By guest contributor Rudolf Abugnaba-Abanga The Climate and Health Network for Collaboration and Engagement (CHANCE) organized its second annual conference from the…
By guest contributor Nehemiah Olson
Both COVID-19 and climate chaos are caused by semi-invisible threats which require significant international, intergovernmental, and social cooperation. Of the many things we have learned from the COVID crisis, one of them is that humans are bad at estimating risk; especially when it involves invisible threats such as microscopic viruses or something as ambiguous as “climate change”. Sadly, when these “invisible” threats finally become manifest and we therefore realize the urgency of action, it is often too late to mount a response that will prevent catastrophic losses and long-term devastation; at which point, the best we can hope for is survival. And, even if we were able to accurately assess the risk, our COVID response indicates that it would be nearly unimaginable that we would be able to mount a coordinated international response to such a global threat as climate chaos.
In sum, if our COVID-19 response is any indication of what our response to climate chaos will be, we are doomed.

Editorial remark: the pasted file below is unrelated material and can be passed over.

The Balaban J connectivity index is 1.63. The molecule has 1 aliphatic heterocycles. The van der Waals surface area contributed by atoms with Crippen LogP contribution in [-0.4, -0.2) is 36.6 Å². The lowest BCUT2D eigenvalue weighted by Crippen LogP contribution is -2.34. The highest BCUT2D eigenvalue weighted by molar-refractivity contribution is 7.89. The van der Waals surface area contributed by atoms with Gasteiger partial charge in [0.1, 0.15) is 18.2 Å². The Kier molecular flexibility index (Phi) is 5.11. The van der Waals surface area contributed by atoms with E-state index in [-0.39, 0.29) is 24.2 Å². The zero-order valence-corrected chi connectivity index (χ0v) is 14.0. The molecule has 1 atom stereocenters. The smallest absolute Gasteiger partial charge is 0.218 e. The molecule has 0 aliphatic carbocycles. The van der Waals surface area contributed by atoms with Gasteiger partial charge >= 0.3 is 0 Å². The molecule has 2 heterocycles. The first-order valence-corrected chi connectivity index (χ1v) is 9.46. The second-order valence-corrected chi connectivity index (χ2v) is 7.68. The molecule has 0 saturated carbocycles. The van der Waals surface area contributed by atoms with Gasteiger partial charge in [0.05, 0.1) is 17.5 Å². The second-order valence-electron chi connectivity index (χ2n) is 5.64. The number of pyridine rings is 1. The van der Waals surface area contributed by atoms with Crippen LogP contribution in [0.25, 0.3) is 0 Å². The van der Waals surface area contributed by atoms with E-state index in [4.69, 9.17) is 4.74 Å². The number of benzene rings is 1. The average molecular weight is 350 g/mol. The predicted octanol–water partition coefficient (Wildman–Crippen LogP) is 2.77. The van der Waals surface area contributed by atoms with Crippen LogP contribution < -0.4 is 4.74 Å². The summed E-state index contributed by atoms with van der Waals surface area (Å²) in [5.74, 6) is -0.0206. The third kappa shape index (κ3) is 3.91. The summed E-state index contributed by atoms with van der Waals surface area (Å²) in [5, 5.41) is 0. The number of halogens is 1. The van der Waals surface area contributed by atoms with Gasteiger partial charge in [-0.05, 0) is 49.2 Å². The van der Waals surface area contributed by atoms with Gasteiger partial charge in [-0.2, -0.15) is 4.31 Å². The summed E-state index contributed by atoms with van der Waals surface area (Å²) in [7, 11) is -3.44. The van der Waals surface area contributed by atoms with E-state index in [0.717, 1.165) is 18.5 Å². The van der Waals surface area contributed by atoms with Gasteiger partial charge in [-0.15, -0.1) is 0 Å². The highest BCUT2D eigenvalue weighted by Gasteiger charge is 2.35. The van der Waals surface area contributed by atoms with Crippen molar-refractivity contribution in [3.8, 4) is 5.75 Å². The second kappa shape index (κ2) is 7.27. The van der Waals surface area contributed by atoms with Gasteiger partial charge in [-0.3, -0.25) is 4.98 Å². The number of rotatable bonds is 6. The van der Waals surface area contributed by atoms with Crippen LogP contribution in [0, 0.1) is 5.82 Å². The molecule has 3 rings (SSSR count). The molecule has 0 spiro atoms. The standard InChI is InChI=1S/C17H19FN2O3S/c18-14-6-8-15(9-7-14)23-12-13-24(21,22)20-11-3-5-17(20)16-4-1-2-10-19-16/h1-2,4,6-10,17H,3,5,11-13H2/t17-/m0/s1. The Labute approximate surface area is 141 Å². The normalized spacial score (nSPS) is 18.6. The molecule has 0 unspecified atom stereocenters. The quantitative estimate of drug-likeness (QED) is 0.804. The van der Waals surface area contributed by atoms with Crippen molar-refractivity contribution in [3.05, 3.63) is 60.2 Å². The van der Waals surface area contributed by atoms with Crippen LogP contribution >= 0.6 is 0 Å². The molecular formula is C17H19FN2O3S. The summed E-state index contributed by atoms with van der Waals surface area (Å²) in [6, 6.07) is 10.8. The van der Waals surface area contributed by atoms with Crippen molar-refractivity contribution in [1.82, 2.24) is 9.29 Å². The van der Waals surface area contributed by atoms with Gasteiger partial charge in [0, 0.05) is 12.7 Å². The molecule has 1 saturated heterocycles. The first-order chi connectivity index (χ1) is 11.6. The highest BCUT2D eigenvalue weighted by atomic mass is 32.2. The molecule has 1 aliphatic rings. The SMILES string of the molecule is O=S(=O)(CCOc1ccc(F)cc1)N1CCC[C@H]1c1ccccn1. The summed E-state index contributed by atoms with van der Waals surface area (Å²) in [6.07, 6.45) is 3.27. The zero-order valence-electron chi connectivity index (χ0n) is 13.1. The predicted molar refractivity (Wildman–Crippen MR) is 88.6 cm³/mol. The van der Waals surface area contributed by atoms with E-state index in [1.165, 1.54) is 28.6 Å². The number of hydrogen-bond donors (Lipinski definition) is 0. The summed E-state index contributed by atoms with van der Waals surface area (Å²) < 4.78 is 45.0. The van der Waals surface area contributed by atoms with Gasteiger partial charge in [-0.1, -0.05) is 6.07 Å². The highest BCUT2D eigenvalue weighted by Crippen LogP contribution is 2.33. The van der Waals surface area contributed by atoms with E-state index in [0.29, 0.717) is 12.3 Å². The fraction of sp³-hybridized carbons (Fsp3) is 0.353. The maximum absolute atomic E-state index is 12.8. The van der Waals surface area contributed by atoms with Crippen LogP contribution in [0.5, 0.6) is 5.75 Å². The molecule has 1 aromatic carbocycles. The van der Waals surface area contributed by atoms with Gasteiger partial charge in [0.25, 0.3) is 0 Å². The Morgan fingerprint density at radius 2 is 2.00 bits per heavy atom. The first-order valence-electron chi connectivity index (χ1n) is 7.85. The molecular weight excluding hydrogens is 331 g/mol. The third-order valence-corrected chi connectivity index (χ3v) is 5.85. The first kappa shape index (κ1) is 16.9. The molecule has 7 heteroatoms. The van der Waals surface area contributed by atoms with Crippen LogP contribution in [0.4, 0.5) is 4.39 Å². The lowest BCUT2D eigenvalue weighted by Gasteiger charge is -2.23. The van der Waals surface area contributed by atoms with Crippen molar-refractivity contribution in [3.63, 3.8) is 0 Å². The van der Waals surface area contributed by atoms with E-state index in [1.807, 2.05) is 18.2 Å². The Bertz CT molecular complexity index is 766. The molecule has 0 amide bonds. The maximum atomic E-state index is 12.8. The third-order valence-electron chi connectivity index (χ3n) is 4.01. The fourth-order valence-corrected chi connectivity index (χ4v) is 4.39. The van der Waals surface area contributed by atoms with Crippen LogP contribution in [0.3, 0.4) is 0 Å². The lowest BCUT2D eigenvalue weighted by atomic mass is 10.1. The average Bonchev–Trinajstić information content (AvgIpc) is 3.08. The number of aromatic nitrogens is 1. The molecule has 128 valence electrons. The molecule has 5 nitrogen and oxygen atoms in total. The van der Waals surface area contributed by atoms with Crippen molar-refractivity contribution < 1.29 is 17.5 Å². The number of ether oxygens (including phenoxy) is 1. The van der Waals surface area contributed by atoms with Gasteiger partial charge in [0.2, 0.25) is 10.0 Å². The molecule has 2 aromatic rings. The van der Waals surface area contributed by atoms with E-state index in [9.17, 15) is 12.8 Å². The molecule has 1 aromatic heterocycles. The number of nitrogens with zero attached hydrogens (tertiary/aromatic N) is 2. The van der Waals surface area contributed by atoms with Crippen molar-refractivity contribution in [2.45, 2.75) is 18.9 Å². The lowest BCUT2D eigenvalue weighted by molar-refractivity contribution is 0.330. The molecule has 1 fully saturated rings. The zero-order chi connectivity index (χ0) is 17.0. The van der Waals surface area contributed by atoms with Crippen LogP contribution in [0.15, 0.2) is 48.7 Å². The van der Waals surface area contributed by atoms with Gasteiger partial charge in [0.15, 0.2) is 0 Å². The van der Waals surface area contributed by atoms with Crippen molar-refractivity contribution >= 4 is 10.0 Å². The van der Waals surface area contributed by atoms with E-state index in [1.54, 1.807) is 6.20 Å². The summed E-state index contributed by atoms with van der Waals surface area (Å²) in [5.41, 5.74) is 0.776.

As we did with COVID, we will do everything in our power to push the burden of climate change onto the poor and disinherited. All the while, we will try to live as close to the status quo as possible – going on, trying to pretend that nothing is wrong. We will try to “learn to live with it,” consequently, leaving behind those who literally cannot live with it and dooming ourselves to unknown and avoidable risks. Scientists are already expressing surprise and alarm at emerging weather patterns such as simultaneous historic heatwaves at both poles, indicating that the risks may be more significant than we have previously imagined. These risks are not equally distributed as island nations and other low-lying areas will be underwater in the next century and many others will experience unlivable weather patterns. As such anomalies become more common, we may begin to apathetically talk about this as the “new normal.”
We will watch as climate violence causes needless and unspeakable deaths. The first mass casualties will be seemingly “distant” and “exotic” places. Our pity will go out to them, but the countless deaths won’t be enough for us to change our approach. On the contrary, our current vaccine nationalism will be mirrored by climate nationalism. We will demonize those from nations who have suffered most violently from the effects of climate change and, subsequently, will selectively close our borders to the nations of people whom we fear will bring “their” disease, poverty, and “primitiveness” inside our borders.
The rich (countries and people) will hoard away more supplies than are needed (i.e., water, food, land, shelter, etc.) because they may them “sometime down the road” in some hypothetical future while hundreds of thousands will literally be dying from a lack thereof. This won’t stop the rich from blaming and criticizing poorer nations for their “inadequate response” to climate change, even though the rich nations are the most responsible climate criminals – emitting the most carbon and participating in impossibly unsustainable resource consummation.